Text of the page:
What do you think the Better Sleep Council found out about some of the causes of their sample’s sleep deprivation? If you mentioned the small screens we spend so much time in front of before going to sleep at night, you would be right!
According to the National Heart, Lung and Blood Institute, there are 80 different sleep disorders, insomnia being the most common. The institute provides a free online brochure. Their website also offers a guideline for questions you can anticipate from your doctor, including how often you have trouble sleeping and how long you’ve had the problem. When you go to bed and get up on workdays and days off. How long it takes you to fall asleep, how often you wake up at night, and how long it takes you to fall back asleep. Whether you snore loudly and often or wake up gasping or feeling out of breath. How refreshed you feel when you wake up, and how tired you feel during the day. And how often do you doze off or have trouble staying awake during routine tasks, especially driving.
“Without enough sleep we all become tall two-year-olds.” ― JoJo Jensen.
When we suffer from poor sleep we probably have some bad habits. We are more likely to have screen time, and during the pandemic, we may have also increased our alcohol consumption, along with less of a routine for going to sleep at a specific time, eating a late-night snack and possibly sleeping in because we didn’t have a job to go to or our routine for getting up was disrupted.
Can we overcome our sleep deprivation with a siesta? Are Siestas good or bad?
Androniki Naska, Eleji, Oikonomous, et.al., in their 2007 study of over 25,000 participants, “Siesta in Healthy Adults and Coronary Mortality in the General Population,” published in the Archives of Internal Medicine, found that persons who, at enrollment, were free of medically substantiated CHD, stroke, or cancer and for whom risk factors for CHD, including diet and physical activity, were ascertained in detail, that siesta was associated with lower risk of coronary mortality.”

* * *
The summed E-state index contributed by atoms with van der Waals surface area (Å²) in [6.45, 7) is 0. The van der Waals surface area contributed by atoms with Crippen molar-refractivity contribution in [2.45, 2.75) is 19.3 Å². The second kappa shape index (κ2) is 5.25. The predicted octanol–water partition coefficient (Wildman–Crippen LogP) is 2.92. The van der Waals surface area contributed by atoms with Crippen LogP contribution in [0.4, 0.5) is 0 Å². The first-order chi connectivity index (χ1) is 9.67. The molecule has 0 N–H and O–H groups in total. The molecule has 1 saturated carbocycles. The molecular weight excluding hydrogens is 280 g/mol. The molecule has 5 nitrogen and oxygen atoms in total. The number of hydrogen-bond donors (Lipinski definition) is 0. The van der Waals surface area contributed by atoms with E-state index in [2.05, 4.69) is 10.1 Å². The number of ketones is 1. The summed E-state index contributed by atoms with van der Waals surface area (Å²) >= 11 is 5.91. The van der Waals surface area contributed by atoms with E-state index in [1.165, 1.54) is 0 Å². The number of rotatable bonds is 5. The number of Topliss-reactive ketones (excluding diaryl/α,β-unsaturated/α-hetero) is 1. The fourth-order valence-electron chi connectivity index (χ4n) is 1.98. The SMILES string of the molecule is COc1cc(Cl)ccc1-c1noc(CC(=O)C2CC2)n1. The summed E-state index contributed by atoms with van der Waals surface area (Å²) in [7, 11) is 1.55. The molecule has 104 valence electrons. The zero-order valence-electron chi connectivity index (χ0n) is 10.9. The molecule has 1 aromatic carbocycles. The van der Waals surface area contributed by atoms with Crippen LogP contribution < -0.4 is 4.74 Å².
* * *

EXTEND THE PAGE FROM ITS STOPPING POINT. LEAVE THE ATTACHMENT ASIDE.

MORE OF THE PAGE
Is there a difference between coma, sleep and the sleep induced by anesthesia?
Curiously there are similarities between all three forms of unconsciousness, but they are decidedly different. According to Emery Brown, Ralph Lydic and Nicholas Schiff in their article in the New England Journal of Medicine, 2010, a coma typically accompanies a traumatic brain injury, unless it is a medically induced coma, and regardless of the cause, the person in the coma has no rapid eye movement phase to their unconsciousness and they won’t awaken even if poked with a pin, or if a foul odor is placed under their nose.
During anesthesia the sleep stages are similar to sleep but breathing may be altered along with muscle tone and cardiac rhythm.
With non-drug induced sleep and non-coma, we can be awakened by loud noises, being touched or smelling something obnoxious, none of which would awaken someone from a coma or anesthesia.
What are the records people have achieved with sleep and wakefulness?
If there is one thing that we humans enjoy, it’s competition. Sleep and wakefulness have not escaped our desire to out-do each other.
According to unscientific observations, Guinness Book of World Records being one source; “the longest record for days without sleep belongs to Randy Gardner. He reportedly stayed awake for 11 straight days when he was 17 in the name of science. In 1964, Randy volunteered to go as long as possible without sleep and let researchers study the changes in his brain activity. Previously, Peter Tripp held the first record at 201 hours and suffered from hallucinations for several days after. Between Peter and Randy, Honolulu DJ Tom Rounds made it to 260 hours. Randy tapped out at 264 hours and slept for 14 hours straight after. By the tenth day, Randy was unable to complete simple mathematic equations and experienced hallucinations and a lot of confusion. Now with so much awareness about how harmful sleep deprivation can be.” Interestingly, the Guinness World Records organization no longer responds to attempted records of sleep deprivation.
Although I don’t offer medical advice, the articles and books I’ve read to prepare for this column seem to point in the same direction: Want to sleep better? Stay away from the small screens and television screen for a half hour before retiring for the night. The same goes for cutting back on caffeinated beverages and alcohol for several hours before going to sleep. When in the bedroom, keep the temperature cool (69 degrees), draw the blinds or use night shades to block out the light. Set a regular time to go to sleep and to wake up, even on the weekends, even if you’re on vacation or retired. Enjoy.
Have a story about sleep you’d like to share? Please send it my way. Thanks for reading the column. Please go to the AI website and post a comment. Questions? Suggestions? Send me an email at email@example.com. Be well. Stay safe. See you here next month.